During an educational session at the Greenbuild International Conference & Expo last week, several multifamily developers provided their peers with expert advice on how to build green.
Kristine Berg Giornalista, associate director of real estate development for Chicago’s Heartland Alliance, a nonprofit organization that helps people in poverty gain housing, health care, economic security, and legal protection, offered these tips:
Public lenders are increasingly rewarding green features, but the features they want to reward may not make sense for your project, so be prepared to justify your choices.
Contractors’ lack of knowledge about green construction methods is a problem, so involve general contractors early on; they set the expectations for subs.
Pay for energy modeling. “If you are committed to sustainable design, you should do it up-front,” Giornalista said.
Don’t neglect central systems. For one project, the developer focused so much attention on each unit’s heating and cooling equipment that the hallway overheats, she said.
Minimize “green bling.” Focus on fundamentals, not cool or untested products that occupants might not be able to maintain.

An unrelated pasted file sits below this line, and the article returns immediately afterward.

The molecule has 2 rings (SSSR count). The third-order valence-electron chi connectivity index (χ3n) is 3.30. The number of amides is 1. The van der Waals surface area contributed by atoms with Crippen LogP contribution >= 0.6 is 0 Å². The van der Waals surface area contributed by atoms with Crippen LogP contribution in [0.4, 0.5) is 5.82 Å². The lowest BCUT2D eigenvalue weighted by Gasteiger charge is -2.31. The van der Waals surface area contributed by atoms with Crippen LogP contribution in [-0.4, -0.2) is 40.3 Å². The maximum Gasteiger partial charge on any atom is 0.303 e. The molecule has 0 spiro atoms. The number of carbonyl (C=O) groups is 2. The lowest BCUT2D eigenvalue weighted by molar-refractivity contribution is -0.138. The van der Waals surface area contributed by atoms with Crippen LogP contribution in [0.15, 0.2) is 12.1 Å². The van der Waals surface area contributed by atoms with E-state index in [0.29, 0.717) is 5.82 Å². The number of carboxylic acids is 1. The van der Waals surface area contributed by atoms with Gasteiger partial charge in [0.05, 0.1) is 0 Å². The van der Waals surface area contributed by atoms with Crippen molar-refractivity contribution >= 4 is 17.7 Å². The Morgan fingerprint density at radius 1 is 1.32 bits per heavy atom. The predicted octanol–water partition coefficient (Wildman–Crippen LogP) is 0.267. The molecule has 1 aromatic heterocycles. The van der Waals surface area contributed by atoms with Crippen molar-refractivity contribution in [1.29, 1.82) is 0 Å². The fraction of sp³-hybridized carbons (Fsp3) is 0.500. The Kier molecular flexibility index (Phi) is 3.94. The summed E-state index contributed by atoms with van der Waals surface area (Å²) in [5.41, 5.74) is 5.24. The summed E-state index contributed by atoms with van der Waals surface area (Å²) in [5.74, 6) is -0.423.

If you plan to certify the structure, add products and construction techniques that will provide a cushion of points in case you lose others because of changes along the way.
Create an easy-to-use owner’s/renter’s manual.
Invest in hands-on training for staff and occupants.
Another presenter, Adam Natenshon, vice president of Brinshore Development in Northbrook, Ill., recommended three green products that he said all multifamily developers should consider: vertical loop geothermal systems, wind turbines, and permeable pavers.
Natenshon said that geothermal can be very attractive in extreme heating and cooling climates, and that despite the long-term payback (he said 10 to 12 years, but other presenters said 8 to 12), they can reduce the building’s operating costs by 40% to 60% annually. For retrofits, the installed cost of geothermal systems can be reduced if the existing structure has ducts for forced air, and vertical loops are ideal for any infill projects, he said.
The developer continued that he loves small 5kW to 10 kW wind turbines, but noted that even though they provide significant utility bill savings, the up-front costs are high.
Finally, permeable pavers are the ultimate green product, he said, because they last 50 to 100 years, and some new pavers eat pollution-causing smog.
Natenshon concluded that despite great strides to erect earth-friendly multifamily dwellings, developers are not putting enough emphasis on greening existing ones. “Are you really doing the right thing by tearing down a building to get a tighter building?” he asked.
Jean Dimeo is Chief Editor of EcoHome Online.